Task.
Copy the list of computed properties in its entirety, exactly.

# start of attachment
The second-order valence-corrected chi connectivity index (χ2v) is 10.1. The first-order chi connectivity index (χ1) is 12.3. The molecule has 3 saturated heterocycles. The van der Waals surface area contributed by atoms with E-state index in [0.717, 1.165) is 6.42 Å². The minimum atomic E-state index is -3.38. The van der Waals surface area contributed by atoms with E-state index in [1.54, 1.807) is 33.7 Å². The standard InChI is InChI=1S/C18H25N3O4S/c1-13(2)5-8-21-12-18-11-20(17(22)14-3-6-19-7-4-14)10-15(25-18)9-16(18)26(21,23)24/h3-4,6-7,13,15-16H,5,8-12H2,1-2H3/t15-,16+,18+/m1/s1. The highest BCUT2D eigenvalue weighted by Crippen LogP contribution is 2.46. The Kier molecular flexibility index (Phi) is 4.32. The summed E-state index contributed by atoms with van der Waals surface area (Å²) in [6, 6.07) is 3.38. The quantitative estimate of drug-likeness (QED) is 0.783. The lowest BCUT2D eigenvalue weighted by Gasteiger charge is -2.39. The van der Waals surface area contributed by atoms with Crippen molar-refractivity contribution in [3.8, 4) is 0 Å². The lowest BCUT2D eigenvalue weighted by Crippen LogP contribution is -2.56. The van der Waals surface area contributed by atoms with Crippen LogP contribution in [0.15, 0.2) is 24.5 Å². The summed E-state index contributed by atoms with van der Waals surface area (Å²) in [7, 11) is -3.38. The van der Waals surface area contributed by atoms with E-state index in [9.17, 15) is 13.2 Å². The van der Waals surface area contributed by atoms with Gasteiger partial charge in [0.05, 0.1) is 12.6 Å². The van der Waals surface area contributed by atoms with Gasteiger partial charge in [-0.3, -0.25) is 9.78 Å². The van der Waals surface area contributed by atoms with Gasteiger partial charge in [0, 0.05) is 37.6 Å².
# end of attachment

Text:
The second-order valence-corrected chi connectivity index (χ2v) is 10.1. The first-order chi connectivity index (χ1) is 12.3. The molecule has 3 saturated heterocycles. The van der Waals surface area contributed by atoms with E-state index in [0.717, 1.165) is 6.42 Å². The minimum atomic E-state index is -3.38. The van der Waals surface area contributed by atoms with E-state index in [1.54, 1.807) is 33.7 Å². The standard InChI is InChI=1S/C18H25N3O4S/c1-13(2)5-8-21-12-18-11-20(17(22)14-3-6-19-7-4-14)10-15(25-18)9-16(18)26(21,23)24/h3-4,6-7,13,15-16H,5,8-12H2,1-2H3/t15-,16+,18+/m1/s1. The highest BCUT2D eigenvalue weighted by Crippen LogP contribution is 2.46. The Kier molecular flexibility index (Phi) is 4.32. The summed E-state index contributed by atoms with van der Waals surface area (Å²) in [6, 6.07) is 3.38. The quantitative estimate of drug-likeness (QED) is 0.783. The lowest BCUT2D eigenvalue weighted by Gasteiger charge is -2.39. The van der Waals surface area contributed by atoms with Crippen molar-refractivity contribution in [3.8, 4) is 0 Å². The lowest BCUT2D eigenvalue weighted by Crippen LogP contribution is -2.56. The van der Waals surface area contributed by atoms with Crippen LogP contribution in [0.15, 0.2) is 24.5 Å². The summed E-state index contributed by atoms with van der Waals surface area (Å²) in [7, 11) is -3.38. The van der Waals surface area contributed by atoms with E-state index in [9.17, 15) is 13.2 Å². The van der Waals surface area contributed by atoms with Gasteiger partial charge in [0.05, 0.1) is 12.6 Å². The van der Waals surface area contributed by atoms with Gasteiger partial charge in [-0.3, -0.25) is 9.78 Å². The van der Waals surface area contributed by atoms with Gasteiger partial charge in [0, 0.05) is 37.6 Å².